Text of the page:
117. Deputy Catherine Murphy asked the Minister for Justice and Equality the number of vacancies on each prison visiting committee in 2019; and his plans to reform the current prison visiting committees including the appointments process and quality and standardisation of reporting. [24798/19]
Minister for Justice and Equality (Deputy Charles Flanagan): I wish to advise the Deputy that a Visiting Committee is assigned to each of the current 12 prisons and places of detention under the Prison (Visiting Committees) Act, 1925 and Prisons (Visiting Committees) Order, 1925.
Each committee is to consist of such number of responsible persons, not being more than twelve nor less than six, as the Minister shall think proper. At present there are 54 Visiting Committee members which leaves eighteen vacancies in total which are outlined in the following Table.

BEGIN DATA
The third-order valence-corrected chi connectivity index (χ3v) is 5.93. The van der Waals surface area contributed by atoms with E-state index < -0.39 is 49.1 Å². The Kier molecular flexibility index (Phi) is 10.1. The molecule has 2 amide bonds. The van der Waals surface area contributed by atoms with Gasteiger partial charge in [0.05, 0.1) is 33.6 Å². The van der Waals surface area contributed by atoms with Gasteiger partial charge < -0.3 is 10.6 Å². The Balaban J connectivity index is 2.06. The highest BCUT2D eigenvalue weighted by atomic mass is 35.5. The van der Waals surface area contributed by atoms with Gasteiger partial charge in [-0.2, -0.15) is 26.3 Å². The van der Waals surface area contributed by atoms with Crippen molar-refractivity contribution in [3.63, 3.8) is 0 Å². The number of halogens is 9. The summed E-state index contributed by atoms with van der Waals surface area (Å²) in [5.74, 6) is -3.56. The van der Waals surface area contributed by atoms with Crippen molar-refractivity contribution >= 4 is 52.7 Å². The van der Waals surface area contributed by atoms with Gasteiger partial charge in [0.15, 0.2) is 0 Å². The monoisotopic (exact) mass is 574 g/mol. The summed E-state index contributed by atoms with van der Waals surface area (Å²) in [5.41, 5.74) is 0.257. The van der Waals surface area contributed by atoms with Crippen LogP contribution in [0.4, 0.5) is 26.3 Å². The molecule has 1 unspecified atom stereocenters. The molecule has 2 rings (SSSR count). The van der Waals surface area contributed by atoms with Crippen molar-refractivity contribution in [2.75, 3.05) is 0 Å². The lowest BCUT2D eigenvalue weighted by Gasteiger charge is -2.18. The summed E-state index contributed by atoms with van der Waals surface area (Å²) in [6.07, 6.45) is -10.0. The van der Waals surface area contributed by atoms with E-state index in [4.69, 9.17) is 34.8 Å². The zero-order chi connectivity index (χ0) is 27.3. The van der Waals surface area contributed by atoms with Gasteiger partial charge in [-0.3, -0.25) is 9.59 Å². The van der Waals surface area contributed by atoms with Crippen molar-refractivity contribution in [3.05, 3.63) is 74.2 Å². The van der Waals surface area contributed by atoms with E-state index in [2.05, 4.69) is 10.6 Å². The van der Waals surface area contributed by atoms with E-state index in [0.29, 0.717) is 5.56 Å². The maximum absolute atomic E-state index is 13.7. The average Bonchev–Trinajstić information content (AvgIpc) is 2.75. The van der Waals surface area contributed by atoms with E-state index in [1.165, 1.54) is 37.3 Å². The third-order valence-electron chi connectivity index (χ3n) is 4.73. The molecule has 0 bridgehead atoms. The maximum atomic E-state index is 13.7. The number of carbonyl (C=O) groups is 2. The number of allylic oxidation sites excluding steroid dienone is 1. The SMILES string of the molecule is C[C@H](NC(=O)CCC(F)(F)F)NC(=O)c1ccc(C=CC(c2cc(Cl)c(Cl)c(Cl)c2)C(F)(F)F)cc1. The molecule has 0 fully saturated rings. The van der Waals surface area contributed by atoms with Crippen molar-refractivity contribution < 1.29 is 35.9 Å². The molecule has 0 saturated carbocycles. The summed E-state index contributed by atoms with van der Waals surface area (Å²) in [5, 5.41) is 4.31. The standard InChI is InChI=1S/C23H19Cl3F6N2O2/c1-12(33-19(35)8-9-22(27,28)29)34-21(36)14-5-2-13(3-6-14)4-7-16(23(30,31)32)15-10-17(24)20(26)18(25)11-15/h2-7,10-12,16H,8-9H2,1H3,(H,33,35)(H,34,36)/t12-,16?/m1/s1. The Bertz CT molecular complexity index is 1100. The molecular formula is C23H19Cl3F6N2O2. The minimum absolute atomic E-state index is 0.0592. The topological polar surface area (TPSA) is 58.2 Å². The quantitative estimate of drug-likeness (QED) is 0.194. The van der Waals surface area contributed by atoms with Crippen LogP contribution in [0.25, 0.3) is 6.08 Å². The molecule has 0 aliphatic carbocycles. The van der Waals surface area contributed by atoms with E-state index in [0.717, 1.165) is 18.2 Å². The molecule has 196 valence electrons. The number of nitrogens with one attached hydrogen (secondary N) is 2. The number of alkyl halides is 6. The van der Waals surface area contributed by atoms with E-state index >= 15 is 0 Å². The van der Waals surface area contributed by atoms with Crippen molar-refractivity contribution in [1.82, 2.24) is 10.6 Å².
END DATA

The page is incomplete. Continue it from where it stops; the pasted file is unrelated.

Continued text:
|Prison||Current Members||Current Vacancies|
|1||Arbour Hill Prison||5||1|
|7||Loughan House Open Centre||2||4|
|11||Shelton Abbey Open Centre||5||1|
|12||Wheatfield Place of Detention||4||2|
The function of visiting committees is to visit at frequent intervals the prison to which they are appointed and hear any complaints which may be made to them by any prisoner. The visiting committee have free access, either collectively or individually to every part of their prison. In inspecting prisons, the visiting committees focus on issues such as the quality of accommodation, catering, medical, educational, welfare and recreational facilities.
The role of Visiting Committees will be considered in the context of the drafting of the General Scheme of the Inspection of Places of Detention Bill which is the vehicle intended to be used to implement the Optional Protocol to the Convention against Torture (OPCAT).
As I recently indicated in relation to OPCAT, my Department are in the process of completing a draft scheme of this Bill which I intend to share with key stakeholders for their observations before it is finalised and I bring it to Government for approval later this year.